serts that many such authors have contradicted themselves unwittingly by giving lists of the superstitions of the people against whom they made the charge. In all his own studies on the subject he has not found a people, "no matter how savage, who have no religion, if the word is used in its broadest sense, to embrace all superstitions." He also denies that any of our Indians were primarily monotheists, or that the belief in a Supreme Being has existed among them for any considerable time, and asserts that no approach to monotheism had been made before the discovery of America by Europeans, and that the idea of the Great Spirit mentioned in books on the aboriginal tribes of America is an introduction by Christianity. The body of the work consists of citations from a host of authors illustrative of the condition of Indian thought and development in respect to religion, and especially in regard to the doctrine of spirits, fetichistic superstitions, rites, and ceremonies connected with the dead, animal worship, the worship of trees and plants, of remarkable natural objects, and of the heavenly bodies, the animistic theory of meteorology, and priestcraft. The whole is as interesting as it is instructive, and as instructive as it is interesting, and is believed by Mr. Dorman to show that a gradual development from the rudest superstition, rather than a degeneracy from monotheism, has taken place; and that "the religion of the aboriginal tribes of America was a system of superstitions, all of which are explicable by the doctrine of the agency of multitudes of spirits, and in no other way."
Tokio Daigaku (University of Tokio). The Calendar of the Departments of Law, Science, and Literature. 2540 to 2541 (1880 to 1881). Tokio, Japan: Published by the University. Pp. (in English) 199.
Attention is first drawn to the historical summary which immediately follows the list of officers and professors, and relates the different steps in the organization and development of the university in detail. It shows that the introduction of Western learning into Japan dates from between 1703 and 1711; that an observatory was established in 1744; that a translation office was instituted in 1811 to translate Dutch books; that the Dutch language was taught in 1858, and the English, French, German, and Russian languages were introduced, and courses in mathematics, botany, and chemistry were established in and after 1858; and that instruction was given mainly in the English language in 1867. The subsequent course of the university has been in the direction of expansive development, and need not be reviewed minutely. Instruction is given in the departments of law, science, and literature, which names cover nearly all that is included in similar departments in Western institutions, and some other matters peculiarly Japanese and Chinese, by American and European and Japanese professors. The law department includes English and French law, and ancient and present Japanese law; the scientific department is comprehensive; the literary department includes English literature, philosophy, political philosophy and economy, history, Buddhism, and Japanese and Chinese literature. More than fifty professors, assistants, and teachers are employed, two hundred and five students and ninety-two graduates are registered, and fifteen students are entered as sent abroad to England, France, and Germany.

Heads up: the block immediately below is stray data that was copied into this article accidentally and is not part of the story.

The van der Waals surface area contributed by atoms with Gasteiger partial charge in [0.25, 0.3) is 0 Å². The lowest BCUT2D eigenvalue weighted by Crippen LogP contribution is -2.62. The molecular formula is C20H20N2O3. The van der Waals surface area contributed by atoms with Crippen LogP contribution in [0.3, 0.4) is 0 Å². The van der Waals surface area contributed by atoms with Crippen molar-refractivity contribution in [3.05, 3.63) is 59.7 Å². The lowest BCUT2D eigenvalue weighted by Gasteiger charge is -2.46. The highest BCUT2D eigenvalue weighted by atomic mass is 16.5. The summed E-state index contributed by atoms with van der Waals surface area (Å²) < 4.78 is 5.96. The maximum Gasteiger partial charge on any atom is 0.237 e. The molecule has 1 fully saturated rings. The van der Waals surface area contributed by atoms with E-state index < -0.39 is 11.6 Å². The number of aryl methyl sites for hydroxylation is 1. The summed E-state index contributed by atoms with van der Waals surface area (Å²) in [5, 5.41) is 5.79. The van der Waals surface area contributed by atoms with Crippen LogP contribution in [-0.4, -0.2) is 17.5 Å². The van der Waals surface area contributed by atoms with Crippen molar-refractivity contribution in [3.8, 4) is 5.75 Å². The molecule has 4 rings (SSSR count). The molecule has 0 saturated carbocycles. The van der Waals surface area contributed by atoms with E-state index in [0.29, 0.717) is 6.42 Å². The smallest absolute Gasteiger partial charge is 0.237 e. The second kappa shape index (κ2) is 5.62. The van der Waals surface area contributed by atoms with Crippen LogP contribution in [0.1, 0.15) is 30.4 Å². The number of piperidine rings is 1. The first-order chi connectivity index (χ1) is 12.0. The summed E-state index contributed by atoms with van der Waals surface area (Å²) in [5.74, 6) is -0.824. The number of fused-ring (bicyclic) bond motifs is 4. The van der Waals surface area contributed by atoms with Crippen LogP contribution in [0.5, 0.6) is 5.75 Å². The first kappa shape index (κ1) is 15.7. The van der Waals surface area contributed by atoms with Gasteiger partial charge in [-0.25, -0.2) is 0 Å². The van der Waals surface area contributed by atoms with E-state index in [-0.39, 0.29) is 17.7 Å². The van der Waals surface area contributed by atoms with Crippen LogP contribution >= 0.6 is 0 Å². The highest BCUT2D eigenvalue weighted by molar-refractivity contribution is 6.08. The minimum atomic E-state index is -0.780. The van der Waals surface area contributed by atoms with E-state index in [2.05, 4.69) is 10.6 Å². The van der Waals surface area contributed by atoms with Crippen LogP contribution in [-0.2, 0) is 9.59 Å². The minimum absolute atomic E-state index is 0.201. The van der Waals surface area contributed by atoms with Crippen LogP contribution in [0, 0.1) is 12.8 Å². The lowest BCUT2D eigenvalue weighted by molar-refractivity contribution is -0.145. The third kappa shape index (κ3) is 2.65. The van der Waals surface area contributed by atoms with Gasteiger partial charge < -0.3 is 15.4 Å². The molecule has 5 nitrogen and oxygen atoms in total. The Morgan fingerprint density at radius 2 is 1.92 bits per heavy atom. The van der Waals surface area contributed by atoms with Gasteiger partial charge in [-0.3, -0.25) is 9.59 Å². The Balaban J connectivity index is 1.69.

English Philosophers: Bacon. By Thomas Fowler, M. A., F. S. A., Professor of Logic in the University of Oxford. New York: G. P. Putnam's Sons. 1881. Pp. 202. Price, $1.25.
Professor Fowler's object is, to present the character of the revolution which Bacon endeavored to effect in scientific method, as well as the nature of his philosophical opinions generally, in a form intelligible and interesting to readers who have no technical acquaintance with logic or philosophy. The several chapters include the life of Bacon, an account of his works, reviews of his "Survey of the Sciences," and his "Reform of Scientific Method," an examination of his philosophical and religious opinions, and an estimation of his influence on philosophy and science. On the last point, Professor Fowler believes that the influence and direction given by Bacon to science were of "the very highest importance." He called men to study the I ways and imitate the processes of nature,